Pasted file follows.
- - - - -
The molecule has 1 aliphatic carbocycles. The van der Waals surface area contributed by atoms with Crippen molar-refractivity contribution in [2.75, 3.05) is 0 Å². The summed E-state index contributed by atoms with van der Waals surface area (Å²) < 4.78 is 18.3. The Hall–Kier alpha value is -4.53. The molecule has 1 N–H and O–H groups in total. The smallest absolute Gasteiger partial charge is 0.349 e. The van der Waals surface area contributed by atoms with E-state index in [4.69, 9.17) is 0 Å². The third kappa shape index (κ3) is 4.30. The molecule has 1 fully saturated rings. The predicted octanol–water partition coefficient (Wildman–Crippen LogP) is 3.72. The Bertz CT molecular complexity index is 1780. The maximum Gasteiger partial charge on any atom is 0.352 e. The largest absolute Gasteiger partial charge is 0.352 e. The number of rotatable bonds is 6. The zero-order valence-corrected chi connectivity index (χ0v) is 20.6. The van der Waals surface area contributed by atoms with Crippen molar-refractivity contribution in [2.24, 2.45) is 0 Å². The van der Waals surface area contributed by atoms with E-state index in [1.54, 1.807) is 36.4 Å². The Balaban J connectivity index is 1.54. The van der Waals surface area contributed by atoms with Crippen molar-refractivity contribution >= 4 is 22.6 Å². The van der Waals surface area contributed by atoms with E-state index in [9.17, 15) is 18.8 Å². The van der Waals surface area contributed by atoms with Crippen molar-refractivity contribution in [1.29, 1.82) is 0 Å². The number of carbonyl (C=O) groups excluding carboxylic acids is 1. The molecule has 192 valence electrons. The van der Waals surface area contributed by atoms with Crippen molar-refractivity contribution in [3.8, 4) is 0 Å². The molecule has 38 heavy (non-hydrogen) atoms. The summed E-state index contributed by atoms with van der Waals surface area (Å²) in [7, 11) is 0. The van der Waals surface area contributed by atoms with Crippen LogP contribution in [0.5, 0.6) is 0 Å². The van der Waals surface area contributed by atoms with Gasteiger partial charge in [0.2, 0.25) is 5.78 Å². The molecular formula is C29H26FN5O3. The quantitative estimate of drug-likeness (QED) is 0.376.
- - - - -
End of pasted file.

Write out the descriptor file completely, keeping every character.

The molecule has 1 aliphatic carbocycles. The van der Waals surface area contributed by atoms with Crippen molar-refractivity contribution in [2.75, 3.05) is 0 Å². The summed E-state index contributed by atoms with van der Waals surface area (Å²) < 4.78 is 18.3. The Hall–Kier alpha value is -4.53. The molecule has 1 N–H and O–H groups in total. The smallest absolute Gasteiger partial charge is 0.349 e. The van der Waals surface area contributed by atoms with E-state index in [4.69, 9.17) is 0 Å². The third kappa shape index (κ3) is 4.30. The molecule has 1 fully saturated rings. The predicted octanol–water partition coefficient (Wildman–Crippen LogP) is 3.72. The Bertz CT molecular complexity index is 1780. The maximum Gasteiger partial charge on any atom is 0.352 e. The largest absolute Gasteiger partial charge is 0.352 e. The number of rotatable bonds is 6. The zero-order valence-corrected chi connectivity index (χ0v) is 20.6. The van der Waals surface area contributed by atoms with Crippen molar-refractivity contribution in [2.24, 2.45) is 0 Å². The van der Waals surface area contributed by atoms with E-state index in [1.54, 1.807) is 36.4 Å². The Balaban J connectivity index is 1.54. The van der Waals surface area contributed by atoms with Crippen molar-refractivity contribution >= 4 is 22.6 Å². The van der Waals surface area contributed by atoms with E-state index in [9.17, 15) is 18.8 Å². The van der Waals surface area contributed by atoms with Crippen molar-refractivity contribution in [1.29, 1.82) is 0 Å². The number of carbonyl (C=O) groups excluding carboxylic acids is 1. The molecule has 192 valence electrons. The van der Waals surface area contributed by atoms with Crippen molar-refractivity contribution in [3.8, 4) is 0 Å². The molecule has 38 heavy (non-hydrogen) atoms. The summed E-state index contributed by atoms with van der Waals surface area (Å²) in [7, 11) is 0. The van der Waals surface area contributed by atoms with Crippen LogP contribution in [0.5, 0.6) is 0 Å². The van der Waals surface area contributed by atoms with Gasteiger partial charge in [0.2, 0.25) is 5.78 Å². The molecular formula is C29H26FN5O3. The quantitative estimate of drug-likeness (QED) is 0.376.